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The page below is a sample from the LabCE course Transfusion Reactions. Access the complete course and earn ASCLS P.A.C.E.-approved continuing education credits by subscribing online.

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Diagnosis, Treatment, and Prevention

Diagnosis of allergic reactions is based on the recognition of a skin rash associated with itching. Treatment involves temporarily discontinuing the transfusion and administering an antihistamine. The rash will usually heal when the transfusion is stopped or when an antihistamine is given. Once symptoms have been alleviated, the transfusion may be resumed. If symptoms continue or progress, the transfusion must be stopped and a new donor unit obtained. Premedication with antihistamine will usually prevent urticarial reactions in patients with a history of allergic reactions. If premedication is unsuccessful, washed cellular products may prevent a reaction. Leukoreduction has no role in preventing an allergic reaction.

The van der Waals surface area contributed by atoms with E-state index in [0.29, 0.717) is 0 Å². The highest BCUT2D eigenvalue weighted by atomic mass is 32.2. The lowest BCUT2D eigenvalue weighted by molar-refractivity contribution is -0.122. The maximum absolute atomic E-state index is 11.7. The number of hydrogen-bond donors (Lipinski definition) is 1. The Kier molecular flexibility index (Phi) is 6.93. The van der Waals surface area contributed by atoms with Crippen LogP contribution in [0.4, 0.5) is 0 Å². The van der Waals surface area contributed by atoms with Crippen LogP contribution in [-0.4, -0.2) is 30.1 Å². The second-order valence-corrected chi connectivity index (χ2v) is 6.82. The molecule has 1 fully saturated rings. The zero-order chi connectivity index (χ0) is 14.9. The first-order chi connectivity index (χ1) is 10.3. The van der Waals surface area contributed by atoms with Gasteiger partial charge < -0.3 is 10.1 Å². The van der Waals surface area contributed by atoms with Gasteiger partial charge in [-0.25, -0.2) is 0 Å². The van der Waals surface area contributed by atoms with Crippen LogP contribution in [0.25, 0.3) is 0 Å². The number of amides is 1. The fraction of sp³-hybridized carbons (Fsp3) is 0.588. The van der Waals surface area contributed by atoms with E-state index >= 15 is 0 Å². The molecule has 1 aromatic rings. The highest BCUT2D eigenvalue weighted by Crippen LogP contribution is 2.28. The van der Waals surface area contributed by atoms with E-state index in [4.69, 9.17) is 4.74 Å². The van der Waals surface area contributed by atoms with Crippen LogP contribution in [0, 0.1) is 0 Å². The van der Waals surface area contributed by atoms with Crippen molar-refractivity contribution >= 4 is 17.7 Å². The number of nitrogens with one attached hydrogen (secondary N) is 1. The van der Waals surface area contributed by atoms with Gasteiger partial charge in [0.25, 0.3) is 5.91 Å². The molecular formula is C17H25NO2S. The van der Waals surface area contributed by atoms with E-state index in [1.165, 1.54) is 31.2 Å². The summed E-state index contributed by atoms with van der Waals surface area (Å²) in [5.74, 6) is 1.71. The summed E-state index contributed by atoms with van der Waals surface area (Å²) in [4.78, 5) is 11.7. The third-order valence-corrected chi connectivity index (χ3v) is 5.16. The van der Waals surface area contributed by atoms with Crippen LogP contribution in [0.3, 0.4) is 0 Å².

Anaphylatic reactions should be recognized when patients develop the symptoms described on the previous page. The transfusion must be stopped immediately. Differential diagnosis includes hypotensive reactions, transfusion-related acute lung injury (TRALI), myocardial infarction, and pulmonary embolism. An IgA deficiency should be investigated and is confirmed by the presence of anti-IgA. Treatment includes timely administration of epinephrine in addition to other supportive care such as vasopressors and airway support. Patients with anti-IgA and severe reactions to plasma proteins should only receive washed red cells. Plasma transfusions should be avoided when possible. Products may also be collected from donors who are known to be IgA-deficient, although Ig-A-deficient plasma is rare. Autologous donations are an alternative.